by Janna MacGregor
Series: The Cavensham Heiresses #3
Published on May 1, 2018 by St. Martin's Paperbacks
Genres: Adult, Historical Romance, Romance
Family secrets, mistaken identities…love and money make people do crazy things in The Luck of the Bride, the third Cavensham Heiresses novel.
March Lawson has never had much luck, and in a desperate move to save her family, she's been posing as the Marquess of McCalpin. But when she's summoned to a meeting with the Marquess himself, March expects jail time…not to be bewitched by dark hair and sapphire eyes.
Michael Cavensham, the Marquess of McCalpin and heir to the Duke of Langham, finds himself drawn to March despite the judgments from his peers. He isn't sure he can trust March, especially since Michael has a secret that could ruin him and his family.
But society conspires to keep March and Michael apart, and when March is accused of not being who she says she is, will Michael toss her aside or fight for the woman he's come to love?
Book Depository Amazon Barnes & Noble Indiebound Wordery
The first two books of this series made me question what would become of The Luck of the Bride and it’s safe to say it was all over the place. If you’ve read the previous two books, you’ll be able to fall right back into the world of the Cavenshams and all the drama surrounding the family. And if you haven’t, there will be some name dropping in the beginning but this book otherwise works as a standalone.
I had my ups and downs with this book. The overall premise was interesting but the little details that made up the story left me with more of a scattered view of the plot.
The two protagonists weren’t your typical sort. March cared for her younger siblings by embezzling funds from her own trust that she didn’t have access to yet. You immediately get the sense that she cares deeply for her family and would do anything for them regardless of the risk to herself. At the same time, she was stubborn to the point of frustration. I also wasn’t a fan of the way her appearance always seemed to be at the forefront. Sure, I expect some descriptions, but it became constant enough that she lost her personality.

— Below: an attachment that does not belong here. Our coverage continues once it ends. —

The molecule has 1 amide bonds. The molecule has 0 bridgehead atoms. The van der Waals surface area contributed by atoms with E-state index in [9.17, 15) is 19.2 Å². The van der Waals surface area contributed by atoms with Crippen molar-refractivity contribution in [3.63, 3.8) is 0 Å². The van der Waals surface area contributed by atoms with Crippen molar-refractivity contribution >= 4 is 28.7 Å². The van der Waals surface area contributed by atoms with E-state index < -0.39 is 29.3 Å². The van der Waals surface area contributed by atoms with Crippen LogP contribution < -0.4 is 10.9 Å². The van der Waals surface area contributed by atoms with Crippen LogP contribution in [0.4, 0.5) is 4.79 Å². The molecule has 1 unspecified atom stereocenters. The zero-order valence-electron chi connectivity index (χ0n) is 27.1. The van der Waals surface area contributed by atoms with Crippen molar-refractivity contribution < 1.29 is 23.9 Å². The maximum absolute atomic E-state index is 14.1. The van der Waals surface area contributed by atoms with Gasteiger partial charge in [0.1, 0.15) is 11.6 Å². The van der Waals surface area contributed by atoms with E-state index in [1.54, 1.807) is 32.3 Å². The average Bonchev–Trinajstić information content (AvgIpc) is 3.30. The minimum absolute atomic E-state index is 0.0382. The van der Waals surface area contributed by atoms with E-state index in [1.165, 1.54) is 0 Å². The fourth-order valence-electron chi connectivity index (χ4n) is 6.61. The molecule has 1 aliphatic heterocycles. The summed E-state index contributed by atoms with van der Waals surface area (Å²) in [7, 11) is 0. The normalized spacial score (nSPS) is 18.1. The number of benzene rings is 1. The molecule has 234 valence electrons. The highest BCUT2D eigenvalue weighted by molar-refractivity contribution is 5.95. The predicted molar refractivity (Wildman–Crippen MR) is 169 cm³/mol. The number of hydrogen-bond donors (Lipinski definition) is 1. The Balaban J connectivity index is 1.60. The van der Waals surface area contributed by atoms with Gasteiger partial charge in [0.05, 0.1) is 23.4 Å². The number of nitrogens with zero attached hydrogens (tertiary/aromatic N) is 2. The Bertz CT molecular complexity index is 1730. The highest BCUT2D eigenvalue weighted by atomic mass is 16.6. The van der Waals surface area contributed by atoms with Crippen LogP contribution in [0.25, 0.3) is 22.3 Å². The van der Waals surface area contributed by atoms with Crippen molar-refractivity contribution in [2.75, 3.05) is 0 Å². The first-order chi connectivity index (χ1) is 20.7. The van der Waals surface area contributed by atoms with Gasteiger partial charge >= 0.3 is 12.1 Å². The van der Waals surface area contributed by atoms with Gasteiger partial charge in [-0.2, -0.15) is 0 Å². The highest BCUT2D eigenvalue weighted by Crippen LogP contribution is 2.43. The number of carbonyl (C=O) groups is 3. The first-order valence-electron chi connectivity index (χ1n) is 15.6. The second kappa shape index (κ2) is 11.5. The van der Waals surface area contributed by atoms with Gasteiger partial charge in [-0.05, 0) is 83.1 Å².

Michael never really fit into the picture for me in terms of the logic leading to their introduction (something about it just didn’t click), but I appreciated that his flaws were on display as much as his strengths. He doesn’t trust easily and struggles with numbers so much so that it causes severe anxiety and stress. I’ve not seen that in a historical romance and I think it was handled really well. On the flip side, his behavior fluctuated constantly and I never really knew what kind of person he was because when March was around, he became someone completely different and not necessarily in the good way all the time.
Together, their relationship was great up until the end. They had the slow burn vibe as they both had to overcome their pasts and flaws to trust each other and learn that how they see themselves isn’t necessarily how the world view them. And, in all honesty, things would have been fine if the author hadn’t played on the mistrust the two initially had to the point of causing drama in their lives. It felt forced to make them go through that situation, especially when both acted out of character compared to the rest of the book.
If not for that 25% or so of The Luck of the Bride, I would have rated it higher but the ending kind of ruined the romance for me. It had its high points but I think the author tried to get too much out of the book and these characters and it ended up more forced than natural. I wouldn’t consider this a spectacular read but will say the first part of the book makes it worth reading, at the very least, if you’ve read the previous installments in the series!